21 July 2010

Fiscal Union Is Implied if Not Required by a Monetary Union

In 1991 during a visit to Brussels for a discussion of the EU '92 event with some of the bureaucrats engaged in planning there, my old economics professor predicted that no matter what they said, a monetary union implies a fiscal union, greater than the targets and harmonisation which they would admit, men being the creatures that they are.

It makes sense when one understands monetary policy and its theory, and the implications it has in restricting the freedom to save or spend as one may wish to pursue as a fact of fiscal policy.

Here is a story below in which France and Germany discuss their moves to bring more uniformity to their fiscal policies. Quite frankly I am surprised that it has taken this long for it to happen. With the financial crisis tearing down the facades, the extend and pretend policies of the EU have collapsed, and the cheating behind their targets have been exposed for the farce that they are.

And by extension, if one's monetary and fiscal policies are no longer their own, but shared with another and intimately bound by a common currency, then a greater political union and independent governance is a moot point.

This is what my old professor predicted in 1991. And on the train ride back to Paris he said, "Watch what happens if there is a move to establish a single world currency that is a sovereign instrument, and not merely a reference to a basket of currencies and commodities. And then he quoted the famous observation from Mayer Rothschild: "Give me control of a nation's money and I care not who makes the laws."

It has been many years since we have spoken. He was tottering towards his retirement then, and I suspect that he is smiling at all these developments from some better and kinder vantage now, as I know he would be even if it was a profane preference. It was always his first joy to probe the subtle mysteries of money, and how they related to the political follies of men. It was he who first infused me with an interest in the study of money, an aspect of macroeconomics which bordered on his obsession. And it opened a new world to me, and an endless fascination with what is difficult, but so wonderfully, and often subtlety vast.

"Much have I travell’d in the realms of gold,
And many goodly states and kingdoms seen;
Round many western islands have I been
Which bards in fealty to Apollo hold.
Oft of one wide expanse had I been told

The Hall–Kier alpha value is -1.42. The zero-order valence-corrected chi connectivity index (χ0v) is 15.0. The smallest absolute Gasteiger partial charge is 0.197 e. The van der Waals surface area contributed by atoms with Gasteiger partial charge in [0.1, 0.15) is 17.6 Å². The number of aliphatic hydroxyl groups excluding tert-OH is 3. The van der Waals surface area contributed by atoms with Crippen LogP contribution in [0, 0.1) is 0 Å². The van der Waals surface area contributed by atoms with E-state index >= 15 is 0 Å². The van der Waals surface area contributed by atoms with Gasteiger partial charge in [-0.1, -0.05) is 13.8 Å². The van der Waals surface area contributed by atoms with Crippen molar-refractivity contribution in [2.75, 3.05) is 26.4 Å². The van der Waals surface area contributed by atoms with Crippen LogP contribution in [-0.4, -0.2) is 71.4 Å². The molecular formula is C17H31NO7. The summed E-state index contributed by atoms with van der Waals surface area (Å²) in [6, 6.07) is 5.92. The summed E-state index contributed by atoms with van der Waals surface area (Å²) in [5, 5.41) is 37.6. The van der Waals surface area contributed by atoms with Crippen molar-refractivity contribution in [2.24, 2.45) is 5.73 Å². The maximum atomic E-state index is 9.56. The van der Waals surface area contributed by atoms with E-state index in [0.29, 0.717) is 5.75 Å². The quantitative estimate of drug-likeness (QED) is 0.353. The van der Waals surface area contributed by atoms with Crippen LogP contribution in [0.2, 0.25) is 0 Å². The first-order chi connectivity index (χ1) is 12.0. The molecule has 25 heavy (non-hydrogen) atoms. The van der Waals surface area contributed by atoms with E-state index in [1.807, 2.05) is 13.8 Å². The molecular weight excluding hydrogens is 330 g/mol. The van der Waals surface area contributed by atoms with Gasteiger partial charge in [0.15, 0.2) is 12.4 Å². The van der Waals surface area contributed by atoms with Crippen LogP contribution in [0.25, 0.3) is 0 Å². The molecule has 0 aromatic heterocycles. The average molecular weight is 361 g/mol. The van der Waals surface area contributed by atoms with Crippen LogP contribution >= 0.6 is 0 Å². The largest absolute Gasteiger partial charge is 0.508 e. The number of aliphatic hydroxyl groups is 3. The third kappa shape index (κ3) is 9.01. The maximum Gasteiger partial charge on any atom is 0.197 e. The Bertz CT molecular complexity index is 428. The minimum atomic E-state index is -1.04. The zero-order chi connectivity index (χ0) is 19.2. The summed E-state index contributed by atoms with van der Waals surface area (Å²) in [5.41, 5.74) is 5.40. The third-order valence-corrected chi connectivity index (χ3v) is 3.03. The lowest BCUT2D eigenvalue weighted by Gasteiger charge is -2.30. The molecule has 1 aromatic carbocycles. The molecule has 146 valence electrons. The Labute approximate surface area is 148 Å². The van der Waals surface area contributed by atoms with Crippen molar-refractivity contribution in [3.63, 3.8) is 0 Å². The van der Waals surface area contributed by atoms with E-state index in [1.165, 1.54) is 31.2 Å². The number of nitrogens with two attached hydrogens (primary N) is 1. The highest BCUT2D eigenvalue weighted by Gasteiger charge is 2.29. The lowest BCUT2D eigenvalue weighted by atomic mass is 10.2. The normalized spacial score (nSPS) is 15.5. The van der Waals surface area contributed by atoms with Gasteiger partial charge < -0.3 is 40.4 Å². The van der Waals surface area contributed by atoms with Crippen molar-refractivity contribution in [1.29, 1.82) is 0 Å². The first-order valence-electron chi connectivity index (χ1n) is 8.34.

That deep-brow’d Homer ruled as his demesne;
Yet did I never breathe its pure serene
Till I heard Chapman speak out loud and bold:
Then felt I like some watcher of the skies
When a new planet swims into his ken;
Or like stout Cortez when with eagle eyes
He star'd at the Pacific--and all his men
Look'd at each other with a wild surmise--
Silent, upon a peak in Darien."

John Keats, On First Looking Into Chapman's Homer

et Allemagne s'attaquent à l'harmonisation de leur fiscalité

La bonne gouvernance européenne implique, notamment, l'harmonisation des politiques fiscales. Paris et Berlin en font leur credo, qui ont fait un pas ce mercredi vers une convergence de leurs systèmes fiscaux, à l'occasion de l'invitation au Conseil des ministres français du ministre allemand de l'Economie et des Finances Wolfgang Schäuble.

L'objectif est que « nos deux gouvernements soient ensemble en mesure de prendre des décisions pour aller vers la nécessaire convergence fiscale, tant dans le domaine de la fiscalité des entreprises que dans celui de la fiscalité des particuliers », a annoncé l'Elysée dans un communiqué. « La convergence entre nos systèmes fiscaux est un élément essentiel de notre intégration économique et de l'approfondissement du marché intérieur en Europe », a estimé Nicolas Sarkozy. La première étape de cette convergence devrait passer par un état des lieux des deux systèmes. La Cour des comptes s'en chargerait, côté français, un organisme équivalent s'y attelant outre-Rhin.

Le plan de rigueur allemand est soumis à des risques d'exécution

Le rapprochement franco-allemand en matière de fiscalité ressemble fort, côté français, à une volonté d'aligner le système fiscal sur le modèle allemand. Le poids des prélèvements obligatoires sur l'économie est globalement inférieur chez les deux plus proches partenaires de l'UE (42,8% du PIB en France et de 39,5% en Allemagne en 2008, selon les données énoncées par Nicolas Sarkozy ce mercredi), et leur répartition y est sensiblement différente (moins d'impôt direct, mais TVA plus forte